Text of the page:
That isn’t to say everything about Ultionus is going to wow you, or that it is going to be in a pantheon of heralded games. There are some things that will simply drive many people nuts. One thing some people will have a problem with is the short length. Over the years, even indie platformers have delivered gobs, of content, and so we’ve become accustomed to longer games. While Ultionus knows what it is, and doesn’t try to be too much more than that, some may feel it isn’t enough. An average player can clear the game in a couple of hours, while the speed runners of the world can do so in 20 minutes. Ultionus didn’t need to be several hours long, but a couple of extra stages might have helped. Still, there’s something to be said for too much padding in a game, and it isn’t so short that you should be flipping tables either. Keep in mind that this is a love letter to a game that is almost 30 years old. A game, I might add that is substantially shorter than this one.

But while some may get over the short length others might not get over the controls. The game’s platforming stages feature the same walking speed, and low gravity jumps Phantis had. The game is built around these controls too. As such, you’ll be given a lot of jumping sections. Many of which require pixel perfect timing. Falling during these sections can land you in the midst of a horde of enemies. Or you can fall into a trap. Worst of all, you might miss one of many secrets, or an item when you really need it. The game also has a lot of areas where enemies warp in. True this is also carried over from Phantis, but it can be as annoying in that game, as well as this one. Although I do give credit to developer DarkFalzX for authenticity (They actually got the blessing of Phantis creator Carlos Abril during the game’s creation) updating the movement to be a little bit faster could have alleviated some of the ire.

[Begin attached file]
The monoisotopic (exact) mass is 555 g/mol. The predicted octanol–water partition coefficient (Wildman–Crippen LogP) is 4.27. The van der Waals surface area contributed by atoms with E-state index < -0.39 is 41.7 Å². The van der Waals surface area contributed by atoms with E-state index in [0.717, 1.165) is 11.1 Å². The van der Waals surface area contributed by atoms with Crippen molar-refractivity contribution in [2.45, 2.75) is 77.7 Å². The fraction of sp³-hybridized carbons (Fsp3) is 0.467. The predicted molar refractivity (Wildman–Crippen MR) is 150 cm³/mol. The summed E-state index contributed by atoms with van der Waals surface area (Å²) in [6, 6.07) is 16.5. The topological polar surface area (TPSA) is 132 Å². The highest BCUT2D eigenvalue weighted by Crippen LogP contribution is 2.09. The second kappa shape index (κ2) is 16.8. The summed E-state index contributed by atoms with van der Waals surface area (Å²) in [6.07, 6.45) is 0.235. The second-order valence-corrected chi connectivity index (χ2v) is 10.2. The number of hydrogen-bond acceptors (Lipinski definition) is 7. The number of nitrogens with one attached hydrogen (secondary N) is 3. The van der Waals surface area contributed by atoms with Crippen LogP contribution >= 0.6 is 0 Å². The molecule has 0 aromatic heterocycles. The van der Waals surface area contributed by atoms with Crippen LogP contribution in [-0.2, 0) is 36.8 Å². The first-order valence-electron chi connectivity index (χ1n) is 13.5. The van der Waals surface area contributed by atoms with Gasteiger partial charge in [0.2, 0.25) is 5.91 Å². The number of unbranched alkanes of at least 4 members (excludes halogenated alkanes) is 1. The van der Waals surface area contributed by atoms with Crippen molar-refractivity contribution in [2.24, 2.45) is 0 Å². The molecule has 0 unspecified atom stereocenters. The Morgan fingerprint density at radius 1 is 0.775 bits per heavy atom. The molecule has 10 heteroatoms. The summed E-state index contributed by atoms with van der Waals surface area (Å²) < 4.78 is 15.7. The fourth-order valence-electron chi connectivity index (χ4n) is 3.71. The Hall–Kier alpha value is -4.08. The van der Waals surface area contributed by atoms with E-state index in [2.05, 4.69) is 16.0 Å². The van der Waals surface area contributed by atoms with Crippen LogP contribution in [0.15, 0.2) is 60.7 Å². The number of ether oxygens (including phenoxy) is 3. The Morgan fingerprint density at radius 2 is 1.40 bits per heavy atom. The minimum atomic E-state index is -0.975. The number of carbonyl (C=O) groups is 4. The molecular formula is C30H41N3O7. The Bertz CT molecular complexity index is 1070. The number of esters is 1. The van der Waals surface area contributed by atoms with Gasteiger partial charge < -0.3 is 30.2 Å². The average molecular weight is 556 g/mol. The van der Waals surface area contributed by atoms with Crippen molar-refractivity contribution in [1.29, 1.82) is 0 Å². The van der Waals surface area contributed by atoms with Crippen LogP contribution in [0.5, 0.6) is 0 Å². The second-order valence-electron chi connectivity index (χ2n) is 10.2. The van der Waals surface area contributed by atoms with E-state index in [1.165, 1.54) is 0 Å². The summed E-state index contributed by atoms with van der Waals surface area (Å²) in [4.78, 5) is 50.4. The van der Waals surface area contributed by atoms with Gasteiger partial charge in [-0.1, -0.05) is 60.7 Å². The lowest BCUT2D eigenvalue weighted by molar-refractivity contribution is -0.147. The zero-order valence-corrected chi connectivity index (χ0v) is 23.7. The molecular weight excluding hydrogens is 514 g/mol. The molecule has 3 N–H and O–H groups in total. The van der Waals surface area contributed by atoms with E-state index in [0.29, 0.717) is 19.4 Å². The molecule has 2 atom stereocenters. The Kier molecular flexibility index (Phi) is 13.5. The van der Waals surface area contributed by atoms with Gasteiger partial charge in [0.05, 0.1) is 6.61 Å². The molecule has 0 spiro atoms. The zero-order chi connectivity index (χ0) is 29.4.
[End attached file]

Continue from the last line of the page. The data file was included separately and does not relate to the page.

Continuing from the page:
None of this makes Ultionus a bad game. It’s just that it does mean for some it will be an acquired taste. Those raised on games like Phantis, Arc Of Yesod, or even console games like Power Blade or Conquest Of The Crystal Palace will probably get used to the slower movement, and jumps pretty quickly. Those who need all of their platforming to have the tight feel of a Super Mario Bros, or Mega Man game will need to have a bit more patience getting accustomed to it. To be clear; the controls are perfectly functional, everything works the way it’s supposed to. But it is also a different style that you have to be willing to practice a number of times before you’ll become proficient in it. But then many, many, games have done just that over the years. Hit detection is pretty good most of the time too. So even with the challenging jumps, you won’t feel cheated if you miss one. Enemy windows, are also pretty tight, it’s very rare to have a situation where you’ll take damage, and feel like the enemy didn’t actually hit you. Really, there isn’t too much to complain about in terms of functionality.